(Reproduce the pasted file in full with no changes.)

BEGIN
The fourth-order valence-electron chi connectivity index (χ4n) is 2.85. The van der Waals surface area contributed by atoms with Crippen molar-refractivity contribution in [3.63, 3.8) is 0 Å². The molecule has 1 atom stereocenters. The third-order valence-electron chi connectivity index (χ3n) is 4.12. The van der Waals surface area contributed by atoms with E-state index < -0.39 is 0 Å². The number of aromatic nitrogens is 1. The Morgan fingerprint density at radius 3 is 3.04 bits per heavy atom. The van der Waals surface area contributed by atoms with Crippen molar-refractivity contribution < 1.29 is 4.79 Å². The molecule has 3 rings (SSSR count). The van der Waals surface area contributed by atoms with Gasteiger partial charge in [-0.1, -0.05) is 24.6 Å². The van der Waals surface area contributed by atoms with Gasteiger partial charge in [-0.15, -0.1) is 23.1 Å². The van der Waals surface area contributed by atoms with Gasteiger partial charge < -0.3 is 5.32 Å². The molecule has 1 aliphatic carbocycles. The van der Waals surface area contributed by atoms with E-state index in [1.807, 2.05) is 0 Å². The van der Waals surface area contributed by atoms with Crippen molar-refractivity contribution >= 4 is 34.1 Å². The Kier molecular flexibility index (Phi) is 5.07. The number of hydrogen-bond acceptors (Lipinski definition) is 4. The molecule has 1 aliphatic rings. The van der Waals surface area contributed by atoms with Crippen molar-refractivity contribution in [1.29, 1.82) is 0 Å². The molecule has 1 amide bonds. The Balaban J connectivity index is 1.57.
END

The fourth-order valence-electron chi connectivity index (χ4n) is 2.85. The van der Waals surface area contributed by atoms with Crippen molar-refractivity contribution in [3.63, 3.8) is 0 Å². The molecule has 1 atom stereocenters. The third-order valence-electron chi connectivity index (χ3n) is 4.12. The van der Waals surface area contributed by atoms with E-state index < -0.39 is 0 Å². The number of aromatic nitrogens is 1. The Morgan fingerprint density at radius 3 is 3.04 bits per heavy atom. The van der Waals surface area contributed by atoms with Crippen molar-refractivity contribution < 1.29 is 4.79 Å². The molecule has 3 rings (SSSR count). The van der Waals surface area contributed by atoms with Gasteiger partial charge in [-0.1, -0.05) is 24.6 Å². The van der Waals surface area contributed by atoms with Gasteiger partial charge in [-0.15, -0.1) is 23.1 Å². The van der Waals surface area contributed by atoms with Gasteiger partial charge < -0.3 is 5.32 Å². The molecule has 1 aliphatic carbocycles. The van der Waals surface area contributed by atoms with E-state index in [1.807, 2.05) is 0 Å². The van der Waals surface area contributed by atoms with Crippen molar-refractivity contribution >= 4 is 34.1 Å². The Kier molecular flexibility index (Phi) is 5.07. The number of hydrogen-bond acceptors (Lipinski definition) is 4. The molecule has 1 aliphatic rings. The van der Waals surface area contributed by atoms with Crippen molar-refractivity contribution in [1.29, 1.82) is 0 Å². The molecule has 1 amide bonds. The Balaban J connectivity index is 1.57.